After limited role, freshman Nia Washington ready to step up


Freshman Nia Washington directs traffic during Iowa State’s 83-52 loss to No. 2 Baylor. The loss dropped the Cyclones to 12-10 (3-8 Big 12). 

Aaron Marner

The clock was winding down in Iowa State’s 31-point loss to No. 2 Baylor, one Cyclone was still fighting — not just for the team, but also for herself.

With just under three minutes to go, Iowa State freshman point guard Nia Washington drove to the rim and got fouled. She hit both free throws.

The same thing happened at the 1:08 mark. Washington drove. She got fouled. She nailed the free throws.

With under five seconds left, Washington drove into the lane and finished with a runner off the backboard.

To summarize: in the final three minutes against No. 2 Baylor, Iowa State’s freshman backup point guard scored the team’s final six points and didn’t miss a shot.

While most of the crowd at Hilton Coliseum had checked out long before Washington’s strong finish, her performance didn’t go unnoticed.

“At those times I just use it as a learning experience,” Washington said. “Every player on Baylor is really good. They’re at Baylor for a reason.

“It’s just a chance for me to show everyone what I’ve got and show glimpses of the following years.”

Iowa State coach Bill Fennelly has singled out Washington and fellow freshman Adriana Camber as two players he would like to play more. So why has Washington been stuck on the bench most of this season? The answer is simple: Iowa State’s backcourt is loaded.

Sophomore Bridget Carleton and senior Seanna Johnson are both in the top five in the Big 12 in points per game during league play. Point guard Jadda Buckley is third in the league in assists. The trio of Carleton, Johnson and Buckley play more minutes than any other trio in the Big 12, and they have combined to win Big 12 Player of the Week six times this season.

“Nia works hard at it,” Fennelly said. “She’s in the gym a lot. Obviously when you’re playing behind Jadda you’re not gonna get a ton of minutes. I think the challenge for her, for any freshman, is the speed of the game, on ball defense, and improve her shot a little bit.

“But she’s quick, she’s athletic, she has a good basketball IQ. I think she’s got a very bright future.”

For Washington, the goal isn’t necessarily to break out this year, and she is aware of that. Instead, her mission is to get better every day so she’s ready whenever the team needs her.

“It’s tough,” Washington said. “But I mean, it’s part of the game. Playing behind them, they’re such great players. I honestly look up to all of them — especially Jadda.

“I just watch her, try to mimic her, because I know that she’s older, she’s an upperclassman. Whenever she does leave, I’m gonna have to step in and fill her shoes.”

While Washington hasn’t had too many chances to prove herself in games this year, Carleton said she’s already seen a lot of improvement from Washington in just one season.

“I think her confidence has gotten better all year,” Carleton said. “She’s improved a lot at being able to score kind of different ways around the basket. Her shooting has improved, being a threat from the 3-point line. She knocked down her free throws when she got to the line.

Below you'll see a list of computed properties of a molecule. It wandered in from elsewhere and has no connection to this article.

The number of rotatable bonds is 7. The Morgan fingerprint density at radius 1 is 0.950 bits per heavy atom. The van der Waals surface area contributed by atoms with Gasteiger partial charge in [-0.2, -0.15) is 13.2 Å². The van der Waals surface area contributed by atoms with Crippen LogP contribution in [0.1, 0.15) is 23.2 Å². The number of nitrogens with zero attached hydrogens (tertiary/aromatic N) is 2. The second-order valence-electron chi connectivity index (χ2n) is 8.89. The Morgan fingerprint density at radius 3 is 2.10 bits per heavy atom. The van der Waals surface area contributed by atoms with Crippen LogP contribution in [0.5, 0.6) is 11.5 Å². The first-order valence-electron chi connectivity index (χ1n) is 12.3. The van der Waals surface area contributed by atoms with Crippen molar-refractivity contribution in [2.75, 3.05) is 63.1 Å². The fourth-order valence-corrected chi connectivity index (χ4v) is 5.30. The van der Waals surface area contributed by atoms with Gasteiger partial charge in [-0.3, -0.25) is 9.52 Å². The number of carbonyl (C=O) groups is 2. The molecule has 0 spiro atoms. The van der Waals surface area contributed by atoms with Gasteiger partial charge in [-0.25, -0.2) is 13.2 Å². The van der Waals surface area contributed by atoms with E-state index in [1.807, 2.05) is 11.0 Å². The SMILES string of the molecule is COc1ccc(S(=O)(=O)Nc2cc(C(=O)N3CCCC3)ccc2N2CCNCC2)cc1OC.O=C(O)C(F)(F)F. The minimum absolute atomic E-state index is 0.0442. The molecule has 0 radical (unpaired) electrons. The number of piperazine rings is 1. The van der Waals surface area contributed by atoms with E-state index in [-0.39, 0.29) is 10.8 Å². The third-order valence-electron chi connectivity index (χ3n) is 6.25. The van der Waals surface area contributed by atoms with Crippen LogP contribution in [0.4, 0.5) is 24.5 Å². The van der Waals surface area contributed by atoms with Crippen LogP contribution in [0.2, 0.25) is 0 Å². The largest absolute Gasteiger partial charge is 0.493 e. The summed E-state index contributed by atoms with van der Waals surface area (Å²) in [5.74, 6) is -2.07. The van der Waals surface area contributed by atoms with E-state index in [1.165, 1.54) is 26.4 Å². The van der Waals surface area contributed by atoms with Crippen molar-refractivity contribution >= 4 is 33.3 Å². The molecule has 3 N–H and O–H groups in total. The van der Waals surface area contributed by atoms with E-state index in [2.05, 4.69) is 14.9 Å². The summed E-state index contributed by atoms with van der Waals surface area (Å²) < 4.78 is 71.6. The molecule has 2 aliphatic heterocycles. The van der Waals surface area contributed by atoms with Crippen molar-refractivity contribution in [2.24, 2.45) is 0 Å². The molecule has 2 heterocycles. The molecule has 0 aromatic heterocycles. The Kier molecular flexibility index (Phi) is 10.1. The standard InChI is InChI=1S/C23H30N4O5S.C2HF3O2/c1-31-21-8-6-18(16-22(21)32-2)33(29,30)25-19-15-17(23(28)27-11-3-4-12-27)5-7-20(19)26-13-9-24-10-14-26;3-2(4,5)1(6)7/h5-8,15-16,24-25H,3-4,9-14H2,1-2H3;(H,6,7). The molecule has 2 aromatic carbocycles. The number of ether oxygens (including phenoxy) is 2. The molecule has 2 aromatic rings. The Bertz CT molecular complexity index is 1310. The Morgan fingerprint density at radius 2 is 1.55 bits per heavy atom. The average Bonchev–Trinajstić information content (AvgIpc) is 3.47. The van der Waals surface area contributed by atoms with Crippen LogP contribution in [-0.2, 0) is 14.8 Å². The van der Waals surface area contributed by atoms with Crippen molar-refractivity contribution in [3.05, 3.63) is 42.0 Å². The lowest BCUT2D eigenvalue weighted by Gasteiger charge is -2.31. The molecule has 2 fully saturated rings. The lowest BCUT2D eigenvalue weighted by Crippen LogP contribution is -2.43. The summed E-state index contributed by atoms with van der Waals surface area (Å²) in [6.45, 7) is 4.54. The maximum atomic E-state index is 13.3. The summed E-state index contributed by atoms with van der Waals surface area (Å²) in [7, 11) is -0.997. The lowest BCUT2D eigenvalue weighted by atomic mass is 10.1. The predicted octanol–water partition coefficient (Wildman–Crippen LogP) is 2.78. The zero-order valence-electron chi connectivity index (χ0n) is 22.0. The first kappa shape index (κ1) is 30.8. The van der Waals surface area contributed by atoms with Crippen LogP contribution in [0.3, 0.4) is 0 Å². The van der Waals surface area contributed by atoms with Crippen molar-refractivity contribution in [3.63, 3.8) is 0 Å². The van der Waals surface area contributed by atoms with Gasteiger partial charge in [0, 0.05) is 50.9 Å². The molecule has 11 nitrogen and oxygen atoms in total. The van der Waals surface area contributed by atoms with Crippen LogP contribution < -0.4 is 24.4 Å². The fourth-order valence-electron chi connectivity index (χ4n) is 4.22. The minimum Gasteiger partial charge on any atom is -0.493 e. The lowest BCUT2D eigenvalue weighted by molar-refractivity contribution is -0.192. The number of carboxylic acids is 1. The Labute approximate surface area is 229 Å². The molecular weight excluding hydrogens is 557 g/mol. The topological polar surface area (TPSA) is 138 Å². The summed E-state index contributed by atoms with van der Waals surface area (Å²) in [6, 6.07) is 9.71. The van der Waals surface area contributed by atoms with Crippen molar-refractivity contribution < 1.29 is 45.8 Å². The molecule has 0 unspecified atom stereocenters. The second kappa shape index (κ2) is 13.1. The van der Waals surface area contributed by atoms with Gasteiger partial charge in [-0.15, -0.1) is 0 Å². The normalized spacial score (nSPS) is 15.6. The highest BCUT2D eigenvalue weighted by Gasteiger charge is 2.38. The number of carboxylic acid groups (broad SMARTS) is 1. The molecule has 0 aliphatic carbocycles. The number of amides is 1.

“She’s gonna be huge for us in the future. She’s a great ball handler — she’s indecisive so you don’t ever know what she’s gonna do with the ball. She has definitely grown a lot in her freshman year and we’re excited about that.”

The performance against Baylor earned an increase in minutes in Iowa State’s next game, a road trip to play against then-No. 22 West Virginia. Washington played seven minutes in the first half of a close road game that the Cyclones eventually won by 25.

The chance to see the floor at West Virginia was something Washington cherished. Washington is from Stafford, Virginia, where her parents still live. They made the trip to Morgantown to see their daughter play. It was just the third time they have seen her play college ball in person.

“It’s great, I know they’re so proud of me,” Washington said. “I’m the first one to play collegiate sports in the family so I know they’re proud of me.”

Washington finished the West Virginia game with three points, two rebounds and a steal in 10 minutes of action.

Washington’s role is a tough one for all freshmen. In high school, Washington said she usually played “almost the whole game.” Washington isn’t just adjusting to a new city, a new school and new teammates — she’s in a completely foreign role on the team, not knowing if she will play at all some games but knowing she has to contribute if called upon.

“It’s tough, but I can’t really worry about that,” Washington said. “I just gotta focus on, OK, if I do get in, I have to do what I’m expected to do.”

Washington’s freshman numbers may not overwhelm — in 19 games this year the freshman is averaging 2.3 points per game — and she may not have ideal size, as she readily admits her 5-foot-7 listing is generous.

“I’m about 5-6.” Washington paused, and added with a laugh, “On a good day.”

But she plays smart. In her last four games, all of which were against teams that were ranked at the time, Washington has just one turnover in 27 minutes.

Washington said her shot making and her leadership are the biggest things she wants to improve.

“As a point guard you’re the extension of the coach,” Washington said. “So if you don’t know what you’re doing, the rest of the team’s not really gonna know what they’re doing.”

While Fennelly hasn’t been able to work Washington into the rotation every game, it’s clear that the focus in on the future.

“She gets a lot of reps in practice and hopefully she’ll continue to develop,” Fennelly said. “I think the offseason this spring and summer will be huge for her, and hopefully what she sees this year will translate into getting ready to go next season.”